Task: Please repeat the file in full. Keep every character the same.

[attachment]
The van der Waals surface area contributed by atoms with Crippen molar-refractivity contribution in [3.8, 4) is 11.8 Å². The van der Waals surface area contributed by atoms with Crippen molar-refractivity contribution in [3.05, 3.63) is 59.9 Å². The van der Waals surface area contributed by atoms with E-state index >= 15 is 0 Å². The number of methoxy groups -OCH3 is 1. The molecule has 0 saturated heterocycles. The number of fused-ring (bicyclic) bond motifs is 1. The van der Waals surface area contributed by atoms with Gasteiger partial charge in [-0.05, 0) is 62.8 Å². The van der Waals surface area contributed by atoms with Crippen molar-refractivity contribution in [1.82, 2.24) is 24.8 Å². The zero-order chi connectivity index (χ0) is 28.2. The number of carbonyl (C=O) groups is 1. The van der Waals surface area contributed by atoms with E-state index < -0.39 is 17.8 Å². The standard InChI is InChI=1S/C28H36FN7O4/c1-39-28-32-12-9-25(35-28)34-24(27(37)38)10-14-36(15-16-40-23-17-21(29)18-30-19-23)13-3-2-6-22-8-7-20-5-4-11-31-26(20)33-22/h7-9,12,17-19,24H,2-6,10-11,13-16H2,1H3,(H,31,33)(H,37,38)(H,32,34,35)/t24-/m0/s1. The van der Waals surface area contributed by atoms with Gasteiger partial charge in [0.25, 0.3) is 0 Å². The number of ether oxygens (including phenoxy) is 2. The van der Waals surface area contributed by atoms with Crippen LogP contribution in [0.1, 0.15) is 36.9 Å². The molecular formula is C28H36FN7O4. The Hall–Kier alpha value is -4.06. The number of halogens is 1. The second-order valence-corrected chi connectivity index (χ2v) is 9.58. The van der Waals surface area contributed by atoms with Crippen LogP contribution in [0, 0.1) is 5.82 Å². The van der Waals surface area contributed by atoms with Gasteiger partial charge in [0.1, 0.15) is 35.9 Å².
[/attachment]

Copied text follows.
The van der Waals surface area contributed by atoms with Crippen molar-refractivity contribution in [3.8, 4) is 11.8 Å². The van der Waals surface area contributed by atoms with Crippen molar-refractivity contribution in [3.05, 3.63) is 59.9 Å². The van der Waals surface area contributed by atoms with E-state index >= 15 is 0 Å². The number of methoxy groups -OCH3 is 1. The molecule has 0 saturated heterocycles. The number of fused-ring (bicyclic) bond motifs is 1. The van der Waals surface area contributed by atoms with Gasteiger partial charge in [-0.05, 0) is 62.8 Å². The van der Waals surface area contributed by atoms with Crippen molar-refractivity contribution in [1.82, 2.24) is 24.8 Å². The zero-order chi connectivity index (χ0) is 28.2. The number of carbonyl (C=O) groups is 1. The van der Waals surface area contributed by atoms with E-state index < -0.39 is 17.8 Å². The standard InChI is InChI=1S/C28H36FN7O4/c1-39-28-32-12-9-25(35-28)34-24(27(37)38)10-14-36(15-16-40-23-17-21(29)18-30-19-23)13-3-2-6-22-8-7-20-5-4-11-31-26(20)33-22/h7-9,12,17-19,24H,2-6,10-11,13-16H2,1H3,(H,31,33)(H,37,38)(H,32,34,35)/t24-/m0/s1. The van der Waals surface area contributed by atoms with Gasteiger partial charge in [0.25, 0.3) is 0 Å². The number of ether oxygens (including phenoxy) is 2. The van der Waals surface area contributed by atoms with Crippen LogP contribution in [0.1, 0.15) is 36.9 Å². The molecular formula is C28H36FN7O4. The Hall–Kier alpha value is -4.06. The number of halogens is 1. The second-order valence-corrected chi connectivity index (χ2v) is 9.58. The van der Waals surface area contributed by atoms with Crippen LogP contribution in [0, 0.1) is 5.82 Å². The van der Waals surface area contributed by atoms with Gasteiger partial charge in [0.1, 0.15) is 35.9 Å².